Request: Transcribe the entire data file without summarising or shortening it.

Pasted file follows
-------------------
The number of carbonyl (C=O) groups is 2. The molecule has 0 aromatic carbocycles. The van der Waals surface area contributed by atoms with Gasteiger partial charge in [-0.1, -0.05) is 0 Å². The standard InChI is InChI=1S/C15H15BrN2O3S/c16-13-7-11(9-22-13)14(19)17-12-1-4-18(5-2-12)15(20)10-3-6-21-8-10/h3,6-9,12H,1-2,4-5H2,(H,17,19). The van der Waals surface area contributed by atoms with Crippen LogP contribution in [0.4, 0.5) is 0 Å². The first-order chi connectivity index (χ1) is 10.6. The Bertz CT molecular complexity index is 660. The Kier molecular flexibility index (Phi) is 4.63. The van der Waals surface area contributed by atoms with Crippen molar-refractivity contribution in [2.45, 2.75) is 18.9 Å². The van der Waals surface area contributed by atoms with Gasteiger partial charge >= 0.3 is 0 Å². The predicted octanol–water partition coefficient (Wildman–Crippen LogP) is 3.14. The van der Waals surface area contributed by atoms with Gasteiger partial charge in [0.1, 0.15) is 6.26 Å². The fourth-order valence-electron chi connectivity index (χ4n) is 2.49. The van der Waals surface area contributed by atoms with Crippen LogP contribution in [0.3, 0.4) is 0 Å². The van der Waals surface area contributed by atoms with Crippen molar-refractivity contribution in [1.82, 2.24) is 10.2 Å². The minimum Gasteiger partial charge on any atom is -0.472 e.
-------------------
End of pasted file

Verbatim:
The number of carbonyl (C=O) groups is 2. The molecule has 0 aromatic carbocycles. The van der Waals surface area contributed by atoms with Gasteiger partial charge in [-0.1, -0.05) is 0 Å². The standard InChI is InChI=1S/C15H15BrN2O3S/c16-13-7-11(9-22-13)14(19)17-12-1-4-18(5-2-12)15(20)10-3-6-21-8-10/h3,6-9,12H,1-2,4-5H2,(H,17,19). The van der Waals surface area contributed by atoms with Crippen LogP contribution in [0.4, 0.5) is 0 Å². The first-order chi connectivity index (χ1) is 10.6. The Bertz CT molecular complexity index is 660. The Kier molecular flexibility index (Phi) is 4.63. The van der Waals surface area contributed by atoms with Crippen molar-refractivity contribution in [2.45, 2.75) is 18.9 Å². The van der Waals surface area contributed by atoms with Gasteiger partial charge >= 0.3 is 0 Å². The predicted octanol–water partition coefficient (Wildman–Crippen LogP) is 3.14. The van der Waals surface area contributed by atoms with Gasteiger partial charge in [0.1, 0.15) is 6.26 Å². The fourth-order valence-electron chi connectivity index (χ4n) is 2.49. The van der Waals surface area contributed by atoms with Crippen LogP contribution in [0.3, 0.4) is 0 Å². The van der Waals surface area contributed by atoms with Crippen molar-refractivity contribution in [1.82, 2.24) is 10.2 Å². The minimum Gasteiger partial charge on any atom is -0.472 e.